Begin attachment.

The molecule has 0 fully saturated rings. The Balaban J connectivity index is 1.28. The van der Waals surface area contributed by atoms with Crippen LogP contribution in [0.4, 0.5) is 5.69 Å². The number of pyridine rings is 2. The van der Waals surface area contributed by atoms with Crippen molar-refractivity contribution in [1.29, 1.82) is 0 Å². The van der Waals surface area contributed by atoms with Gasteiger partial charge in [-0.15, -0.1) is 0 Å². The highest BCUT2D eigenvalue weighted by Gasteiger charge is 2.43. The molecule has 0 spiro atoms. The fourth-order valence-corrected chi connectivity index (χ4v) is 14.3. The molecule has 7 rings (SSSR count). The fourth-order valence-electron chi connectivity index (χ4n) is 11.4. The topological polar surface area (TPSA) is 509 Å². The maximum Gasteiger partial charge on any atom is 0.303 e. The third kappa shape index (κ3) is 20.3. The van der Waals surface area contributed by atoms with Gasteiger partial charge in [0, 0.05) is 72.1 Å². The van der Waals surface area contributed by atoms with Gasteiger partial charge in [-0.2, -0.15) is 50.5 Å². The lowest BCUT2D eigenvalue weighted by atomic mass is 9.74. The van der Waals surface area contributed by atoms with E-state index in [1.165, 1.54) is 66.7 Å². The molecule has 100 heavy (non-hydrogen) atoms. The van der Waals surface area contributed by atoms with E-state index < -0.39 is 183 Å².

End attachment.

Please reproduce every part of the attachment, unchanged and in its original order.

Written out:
The molecule has 0 fully saturated rings. The Balaban J connectivity index is 1.28. The van der Waals surface area contributed by atoms with Crippen LogP contribution in [0.4, 0.5) is 5.69 Å². The number of pyridine rings is 2. The van der Waals surface area contributed by atoms with Crippen molar-refractivity contribution in [1.29, 1.82) is 0 Å². The van der Waals surface area contributed by atoms with Gasteiger partial charge in [-0.15, -0.1) is 0 Å². The highest BCUT2D eigenvalue weighted by Gasteiger charge is 2.43. The molecule has 0 spiro atoms. The fourth-order valence-corrected chi connectivity index (χ4v) is 14.3. The molecule has 7 rings (SSSR count). The fourth-order valence-electron chi connectivity index (χ4n) is 11.4. The topological polar surface area (TPSA) is 509 Å². The maximum Gasteiger partial charge on any atom is 0.303 e. The third kappa shape index (κ3) is 20.3. The van der Waals surface area contributed by atoms with Gasteiger partial charge in [0, 0.05) is 72.1 Å². The van der Waals surface area contributed by atoms with Gasteiger partial charge in [-0.2, -0.15) is 50.5 Å². The lowest BCUT2D eigenvalue weighted by atomic mass is 9.74. The van der Waals surface area contributed by atoms with E-state index in [1.165, 1.54) is 66.7 Å². The molecule has 100 heavy (non-hydrogen) atoms. The van der Waals surface area contributed by atoms with E-state index < -0.39 is 183 Å².